JPSS-1 and Its Sweet Suite of Instruments


NOAA's JPSS, the Nation’s next generation of polar-orbiting environmental satellites wouldn't be able to provide the sophisticated meteorological data and observations of the Earth’s atmosphere, oceans and land without its five state-of-the-art instruments:

  • The Advanced Technology Microwave Sounder (ATMS), which provides atmospheric temperature and moisture for operational weather and climate applications.
  • The Cross-track Infrared Sounder (CrIS), which provides more accurate, detailed atmospheric temperature and moisture observations for weather and climate applications.
  • The Visible Infrared Imaging Radiometer Suite (VIIRS), which collects visible and infrared imagery and global observations of land, atmosphere, cryosphere and oceans.
  • The Ozone Mapping and Profiler Suite (OMPS), which tracks the health of the ozone layer and measures the concentration of ozone in the Earth’s atmosphere.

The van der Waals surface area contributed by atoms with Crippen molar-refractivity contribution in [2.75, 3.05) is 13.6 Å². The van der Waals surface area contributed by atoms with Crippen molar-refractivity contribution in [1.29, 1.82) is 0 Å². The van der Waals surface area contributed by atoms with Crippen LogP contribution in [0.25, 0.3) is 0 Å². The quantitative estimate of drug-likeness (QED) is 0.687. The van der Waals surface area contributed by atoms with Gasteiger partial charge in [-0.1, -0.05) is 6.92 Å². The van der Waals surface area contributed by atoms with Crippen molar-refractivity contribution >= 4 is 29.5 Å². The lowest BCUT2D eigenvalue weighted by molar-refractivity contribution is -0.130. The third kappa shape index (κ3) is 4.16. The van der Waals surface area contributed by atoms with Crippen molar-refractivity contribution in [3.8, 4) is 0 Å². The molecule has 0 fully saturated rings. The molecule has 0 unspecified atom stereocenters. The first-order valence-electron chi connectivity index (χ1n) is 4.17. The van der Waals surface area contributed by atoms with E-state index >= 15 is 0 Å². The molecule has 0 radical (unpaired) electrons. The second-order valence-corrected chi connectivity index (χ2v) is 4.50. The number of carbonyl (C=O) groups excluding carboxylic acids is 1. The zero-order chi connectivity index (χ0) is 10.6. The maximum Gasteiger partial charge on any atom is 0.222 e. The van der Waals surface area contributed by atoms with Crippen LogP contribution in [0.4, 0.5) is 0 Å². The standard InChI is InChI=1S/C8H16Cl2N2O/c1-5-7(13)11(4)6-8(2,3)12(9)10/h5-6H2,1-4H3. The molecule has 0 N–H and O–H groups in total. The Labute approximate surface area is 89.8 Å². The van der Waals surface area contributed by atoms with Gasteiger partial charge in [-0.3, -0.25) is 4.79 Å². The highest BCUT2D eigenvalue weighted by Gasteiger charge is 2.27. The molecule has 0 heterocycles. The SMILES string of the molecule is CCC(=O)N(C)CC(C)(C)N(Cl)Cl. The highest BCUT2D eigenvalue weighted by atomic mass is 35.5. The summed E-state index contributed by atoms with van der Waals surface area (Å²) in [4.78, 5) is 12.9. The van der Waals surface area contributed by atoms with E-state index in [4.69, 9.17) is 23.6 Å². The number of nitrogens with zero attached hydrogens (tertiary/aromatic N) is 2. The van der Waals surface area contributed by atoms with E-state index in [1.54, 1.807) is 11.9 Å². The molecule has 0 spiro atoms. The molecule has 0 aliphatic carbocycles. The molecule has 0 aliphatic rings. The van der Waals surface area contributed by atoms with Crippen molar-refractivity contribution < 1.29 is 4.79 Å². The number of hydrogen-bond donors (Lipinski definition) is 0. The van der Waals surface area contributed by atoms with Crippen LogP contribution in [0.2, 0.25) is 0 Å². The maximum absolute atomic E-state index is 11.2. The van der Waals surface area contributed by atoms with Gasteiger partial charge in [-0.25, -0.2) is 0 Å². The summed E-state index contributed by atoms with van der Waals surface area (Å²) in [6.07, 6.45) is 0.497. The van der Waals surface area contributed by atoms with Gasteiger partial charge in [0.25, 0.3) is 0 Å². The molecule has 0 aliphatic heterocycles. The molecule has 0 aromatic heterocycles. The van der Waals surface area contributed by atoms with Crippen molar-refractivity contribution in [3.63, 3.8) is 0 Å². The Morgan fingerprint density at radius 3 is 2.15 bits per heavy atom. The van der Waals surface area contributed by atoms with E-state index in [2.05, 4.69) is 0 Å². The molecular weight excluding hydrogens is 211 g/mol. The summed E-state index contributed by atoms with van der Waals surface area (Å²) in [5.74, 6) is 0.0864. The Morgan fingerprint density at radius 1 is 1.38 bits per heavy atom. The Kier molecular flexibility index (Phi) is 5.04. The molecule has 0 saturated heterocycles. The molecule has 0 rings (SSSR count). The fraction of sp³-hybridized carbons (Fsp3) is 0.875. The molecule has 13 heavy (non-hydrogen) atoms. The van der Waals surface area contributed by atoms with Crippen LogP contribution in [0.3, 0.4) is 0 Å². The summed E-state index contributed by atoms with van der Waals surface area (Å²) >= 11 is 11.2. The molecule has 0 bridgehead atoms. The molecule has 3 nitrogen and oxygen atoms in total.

• The Clouds and the Earth’s Radiant Energy System (CERES), which measures reflected sunlight and thermal radiation emitted by the Earth.

To learn more about #JPSS1's sweet suite of cutting-edge hardware and how it will support the JPSS mission, visit the JPSS website at

Get to Know JPSS’s Launch Vehicle

Launch Vehicle

At launch time, JPSS-1 will weigh about 5,000 pounds, so getting it from Earth to space will require quite an effort. Fortunately, we have a launch vehicle that’s up to the task!

JPSS-1 will rocket into space aboard 128-foot Delta II 7920-10 rocket consisting of a booster stage, hypergolic second stage, nine solid rocket motors and a 10-foot diameter payload fairing. (Whew!)

The JPSS-1 launch will mark the 53rd Delta II mission for NASA and 154th launch since the rocket’s first launch in 1989. Previous Delta II missions for NASA include the Spirit and Opportunity Mars rovers as well as the NOAA-NASA Suomi NPP satellite, the precursor to the next-generation polar-orbiting satellites in the JPSS series.

What Is a Polar Orbit Anyway?

Did you know that the satellites of the Joint Polar Satellite System will travel in what’s called a “polar orbit”? This means that JPSS satellites will circle the Earth, from north pole to south pole, over and over as it spins. Further, the satellites travel so fast that, in a 24-hour period, they will circle the planet 14 times and glimpse the weather around the entire globe twice a day!